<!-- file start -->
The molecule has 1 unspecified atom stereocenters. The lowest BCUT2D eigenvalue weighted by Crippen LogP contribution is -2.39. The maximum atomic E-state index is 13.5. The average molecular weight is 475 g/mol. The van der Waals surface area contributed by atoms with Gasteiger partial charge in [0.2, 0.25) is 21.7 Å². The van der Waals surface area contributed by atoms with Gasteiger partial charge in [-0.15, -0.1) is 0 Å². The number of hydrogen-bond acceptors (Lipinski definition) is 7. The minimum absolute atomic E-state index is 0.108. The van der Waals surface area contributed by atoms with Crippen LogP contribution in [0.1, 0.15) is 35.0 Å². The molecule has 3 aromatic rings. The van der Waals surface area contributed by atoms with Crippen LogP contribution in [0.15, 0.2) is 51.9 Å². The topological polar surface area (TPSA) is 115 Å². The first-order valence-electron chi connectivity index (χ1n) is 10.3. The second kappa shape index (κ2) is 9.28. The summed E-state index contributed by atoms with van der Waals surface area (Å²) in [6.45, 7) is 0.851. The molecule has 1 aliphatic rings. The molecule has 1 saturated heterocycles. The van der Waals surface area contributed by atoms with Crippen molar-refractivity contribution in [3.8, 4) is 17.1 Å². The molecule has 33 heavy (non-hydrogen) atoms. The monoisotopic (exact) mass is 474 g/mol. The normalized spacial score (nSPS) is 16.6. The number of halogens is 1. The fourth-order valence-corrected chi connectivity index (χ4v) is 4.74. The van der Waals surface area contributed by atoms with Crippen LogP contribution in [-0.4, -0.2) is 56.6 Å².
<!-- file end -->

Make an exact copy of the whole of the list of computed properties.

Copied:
The molecule has 1 unspecified atom stereocenters. The lowest BCUT2D eigenvalue weighted by Crippen LogP contribution is -2.39. The maximum atomic E-state index is 13.5. The average molecular weight is 475 g/mol. The van der Waals surface area contributed by atoms with Gasteiger partial charge in [0.2, 0.25) is 21.7 Å². The van der Waals surface area contributed by atoms with Gasteiger partial charge in [-0.15, -0.1) is 0 Å². The number of hydrogen-bond acceptors (Lipinski definition) is 7. The minimum absolute atomic E-state index is 0.108. The van der Waals surface area contributed by atoms with Crippen LogP contribution in [0.1, 0.15) is 35.0 Å². The molecule has 3 aromatic rings. The van der Waals surface area contributed by atoms with Crippen LogP contribution in [0.15, 0.2) is 51.9 Å². The topological polar surface area (TPSA) is 115 Å². The first-order valence-electron chi connectivity index (χ1n) is 10.3. The second kappa shape index (κ2) is 9.28. The summed E-state index contributed by atoms with van der Waals surface area (Å²) in [6.45, 7) is 0.851. The molecule has 1 aliphatic rings. The molecule has 1 saturated heterocycles. The van der Waals surface area contributed by atoms with Crippen molar-refractivity contribution in [3.8, 4) is 17.1 Å². The molecule has 33 heavy (non-hydrogen) atoms. The monoisotopic (exact) mass is 474 g/mol. The normalized spacial score (nSPS) is 16.6. The number of halogens is 1. The fourth-order valence-corrected chi connectivity index (χ4v) is 4.74. The van der Waals surface area contributed by atoms with Crippen LogP contribution in [-0.4, -0.2) is 56.6 Å².